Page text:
Chapter

The Textual Dispute, and Arguments in Favour of Minimal Readings

Richard Dean

in The Value of Humanity in Kant's Moral Theory

Published in print May 2006 | ISBN: 9780199285723
Published online September 2006 | e-ISBN: 9780191603938 | DOI: http://dx.doi.org/10.1093/0199285721.003.0004
 The Textual Dispute, and Arguments in Favour of Minimal Readings

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Commentators more or less universally agree that the ‘humanity’ that must be treated as an end in itself is not literally membership in the human species, but rather some minimal form of ‘rational nature’ possessed by all typical adult humans. But there is more disagreement than is generally recognized about exactly what aspect of rational nature qualifies someone as an end in herself. Although Kant’s texts are not perfectly consistent, the most justified overall reading is that Kant means the end in itself to be the will of a being committed to morality, rather than the end in itself being just the power to set ends (Willkür), the self-legislation of moral principles through Wille, or the overall capacity to act morally. Many of the texts offered in favor of one of the minimal readings of ‘humanity’ actually favour the good will reading if taken within their larger context, and some key passages favouring the good will reading have been overlooked or minimized.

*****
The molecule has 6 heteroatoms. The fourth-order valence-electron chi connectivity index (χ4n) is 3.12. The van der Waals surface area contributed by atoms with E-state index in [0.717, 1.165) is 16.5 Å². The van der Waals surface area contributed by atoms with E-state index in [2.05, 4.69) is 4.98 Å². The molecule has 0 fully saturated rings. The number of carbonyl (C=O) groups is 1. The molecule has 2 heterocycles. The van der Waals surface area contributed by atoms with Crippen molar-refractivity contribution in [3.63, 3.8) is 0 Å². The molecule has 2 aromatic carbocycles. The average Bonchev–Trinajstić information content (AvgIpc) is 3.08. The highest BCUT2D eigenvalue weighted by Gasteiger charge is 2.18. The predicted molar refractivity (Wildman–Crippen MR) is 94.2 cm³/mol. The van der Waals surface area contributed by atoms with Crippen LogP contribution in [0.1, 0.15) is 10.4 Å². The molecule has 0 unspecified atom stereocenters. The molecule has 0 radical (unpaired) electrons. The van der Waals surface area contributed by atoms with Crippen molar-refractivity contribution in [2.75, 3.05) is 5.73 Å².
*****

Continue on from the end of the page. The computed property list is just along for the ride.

Keywords: moral capacity; end in itself; good will; humanity; minimal reading; rational nature; self-legislation; Wille; Willkür

Chapter.  13265 words. 

Subjects: Moral Philosophy

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